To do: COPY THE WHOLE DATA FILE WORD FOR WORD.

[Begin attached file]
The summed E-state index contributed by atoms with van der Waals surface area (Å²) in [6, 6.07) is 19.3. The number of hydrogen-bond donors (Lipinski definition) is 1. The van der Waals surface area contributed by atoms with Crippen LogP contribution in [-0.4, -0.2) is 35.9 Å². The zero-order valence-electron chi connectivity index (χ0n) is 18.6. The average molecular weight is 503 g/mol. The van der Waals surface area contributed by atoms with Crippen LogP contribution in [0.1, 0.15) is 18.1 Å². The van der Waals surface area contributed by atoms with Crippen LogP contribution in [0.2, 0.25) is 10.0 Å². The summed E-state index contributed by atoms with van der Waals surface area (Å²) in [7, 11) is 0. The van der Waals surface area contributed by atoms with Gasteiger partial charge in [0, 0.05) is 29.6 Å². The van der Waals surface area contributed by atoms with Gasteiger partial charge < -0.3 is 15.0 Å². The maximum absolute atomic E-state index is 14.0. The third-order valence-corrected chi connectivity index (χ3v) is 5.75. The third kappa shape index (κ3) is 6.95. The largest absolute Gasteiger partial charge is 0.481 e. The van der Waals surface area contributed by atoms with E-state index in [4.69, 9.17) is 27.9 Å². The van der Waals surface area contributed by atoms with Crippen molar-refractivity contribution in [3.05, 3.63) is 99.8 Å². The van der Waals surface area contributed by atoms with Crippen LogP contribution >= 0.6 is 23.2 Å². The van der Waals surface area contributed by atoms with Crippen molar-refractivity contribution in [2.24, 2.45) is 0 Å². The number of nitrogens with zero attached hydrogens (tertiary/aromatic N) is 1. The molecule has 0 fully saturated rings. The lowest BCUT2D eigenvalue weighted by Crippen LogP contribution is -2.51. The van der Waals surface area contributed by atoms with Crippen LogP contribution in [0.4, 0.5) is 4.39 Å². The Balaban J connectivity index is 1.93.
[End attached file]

The summed E-state index contributed by atoms with van der Waals surface area (Å²) in [6, 6.07) is 19.3. The number of hydrogen-bond donors (Lipinski definition) is 1. The van der Waals surface area contributed by atoms with Crippen LogP contribution in [-0.4, -0.2) is 35.9 Å². The zero-order valence-electron chi connectivity index (χ0n) is 18.6. The average molecular weight is 503 g/mol. The van der Waals surface area contributed by atoms with Crippen LogP contribution in [0.1, 0.15) is 18.1 Å². The van der Waals surface area contributed by atoms with Crippen LogP contribution in [0.2, 0.25) is 10.0 Å². The summed E-state index contributed by atoms with van der Waals surface area (Å²) in [7, 11) is 0. The van der Waals surface area contributed by atoms with Gasteiger partial charge in [0, 0.05) is 29.6 Å². The van der Waals surface area contributed by atoms with Gasteiger partial charge < -0.3 is 15.0 Å². The maximum absolute atomic E-state index is 14.0. The third-order valence-corrected chi connectivity index (χ3v) is 5.75. The third kappa shape index (κ3) is 6.95. The largest absolute Gasteiger partial charge is 0.481 e. The van der Waals surface area contributed by atoms with E-state index in [4.69, 9.17) is 27.9 Å². The van der Waals surface area contributed by atoms with Crippen molar-refractivity contribution in [3.05, 3.63) is 99.8 Å². The van der Waals surface area contributed by atoms with Crippen LogP contribution >= 0.6 is 23.2 Å². The van der Waals surface area contributed by atoms with Crippen molar-refractivity contribution in [2.24, 2.45) is 0 Å². The number of nitrogens with zero attached hydrogens (tertiary/aromatic N) is 1. The molecule has 0 fully saturated rings. The lowest BCUT2D eigenvalue weighted by Crippen LogP contribution is -2.51. The van der Waals surface area contributed by atoms with Crippen LogP contribution in [0.4, 0.5) is 4.39 Å². The Balaban J connectivity index is 1.93.